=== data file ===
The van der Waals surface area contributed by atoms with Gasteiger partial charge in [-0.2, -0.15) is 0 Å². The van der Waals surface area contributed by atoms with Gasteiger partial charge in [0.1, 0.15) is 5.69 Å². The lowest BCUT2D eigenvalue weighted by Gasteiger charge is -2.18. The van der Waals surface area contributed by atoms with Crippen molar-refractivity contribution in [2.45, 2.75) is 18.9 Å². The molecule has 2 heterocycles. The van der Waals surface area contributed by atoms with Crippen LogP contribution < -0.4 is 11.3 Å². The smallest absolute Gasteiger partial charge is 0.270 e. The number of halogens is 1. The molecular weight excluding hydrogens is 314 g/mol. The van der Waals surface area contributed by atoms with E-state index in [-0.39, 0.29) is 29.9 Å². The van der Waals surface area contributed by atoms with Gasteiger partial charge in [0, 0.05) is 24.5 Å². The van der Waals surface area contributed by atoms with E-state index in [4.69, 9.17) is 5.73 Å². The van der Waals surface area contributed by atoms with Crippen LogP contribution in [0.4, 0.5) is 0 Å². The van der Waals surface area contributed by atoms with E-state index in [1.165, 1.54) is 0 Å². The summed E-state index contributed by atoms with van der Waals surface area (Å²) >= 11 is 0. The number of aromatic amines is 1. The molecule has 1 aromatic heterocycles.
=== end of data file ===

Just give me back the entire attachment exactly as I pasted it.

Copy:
The van der Waals surface area contributed by atoms with Gasteiger partial charge in [-0.2, -0.15) is 0 Å². The van der Waals surface area contributed by atoms with Gasteiger partial charge in [0.1, 0.15) is 5.69 Å². The lowest BCUT2D eigenvalue weighted by Gasteiger charge is -2.18. The van der Waals surface area contributed by atoms with Crippen molar-refractivity contribution in [2.45, 2.75) is 18.9 Å². The molecule has 2 heterocycles. The van der Waals surface area contributed by atoms with Crippen LogP contribution < -0.4 is 11.3 Å². The smallest absolute Gasteiger partial charge is 0.270 e. The number of halogens is 1. The molecular weight excluding hydrogens is 314 g/mol. The van der Waals surface area contributed by atoms with E-state index in [-0.39, 0.29) is 29.9 Å². The van der Waals surface area contributed by atoms with Gasteiger partial charge in [0, 0.05) is 24.5 Å². The van der Waals surface area contributed by atoms with E-state index in [4.69, 9.17) is 5.73 Å². The van der Waals surface area contributed by atoms with Crippen LogP contribution in [0.4, 0.5) is 0 Å². The van der Waals surface area contributed by atoms with E-state index in [1.165, 1.54) is 0 Å². The summed E-state index contributed by atoms with van der Waals surface area (Å²) >= 11 is 0. The number of aromatic amines is 1. The molecule has 1 aromatic heterocycles.